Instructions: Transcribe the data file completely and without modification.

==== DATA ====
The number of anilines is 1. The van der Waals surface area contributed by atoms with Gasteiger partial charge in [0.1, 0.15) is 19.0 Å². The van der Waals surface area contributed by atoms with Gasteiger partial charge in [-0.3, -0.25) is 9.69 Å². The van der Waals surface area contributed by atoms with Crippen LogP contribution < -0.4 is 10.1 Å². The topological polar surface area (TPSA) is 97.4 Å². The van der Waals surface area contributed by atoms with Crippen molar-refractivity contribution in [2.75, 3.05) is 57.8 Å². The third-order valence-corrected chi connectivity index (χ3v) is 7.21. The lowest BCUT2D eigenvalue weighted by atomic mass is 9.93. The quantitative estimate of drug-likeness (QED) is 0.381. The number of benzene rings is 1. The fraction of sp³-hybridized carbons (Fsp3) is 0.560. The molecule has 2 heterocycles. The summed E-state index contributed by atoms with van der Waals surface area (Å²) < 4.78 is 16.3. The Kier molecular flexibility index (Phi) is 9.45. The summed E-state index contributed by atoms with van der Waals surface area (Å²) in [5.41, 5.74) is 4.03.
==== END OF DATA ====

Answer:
The number of anilines is 1. The van der Waals surface area contributed by atoms with Gasteiger partial charge in [0.1, 0.15) is 19.0 Å². The van der Waals surface area contributed by atoms with Gasteiger partial charge in [-0.3, -0.25) is 9.69 Å². The van der Waals surface area contributed by atoms with Crippen LogP contribution < -0.4 is 10.1 Å². The topological polar surface area (TPSA) is 97.4 Å². The van der Waals surface area contributed by atoms with Crippen molar-refractivity contribution in [2.75, 3.05) is 57.8 Å². The third-order valence-corrected chi connectivity index (χ3v) is 7.21. The lowest BCUT2D eigenvalue weighted by atomic mass is 9.93. The quantitative estimate of drug-likeness (QED) is 0.381. The number of benzene rings is 1. The fraction of sp³-hybridized carbons (Fsp3) is 0.560. The molecule has 2 heterocycles. The summed E-state index contributed by atoms with van der Waals surface area (Å²) < 4.78 is 16.3. The Kier molecular flexibility index (Phi) is 9.45. The summed E-state index contributed by atoms with van der Waals surface area (Å²) in [5.41, 5.74) is 4.03.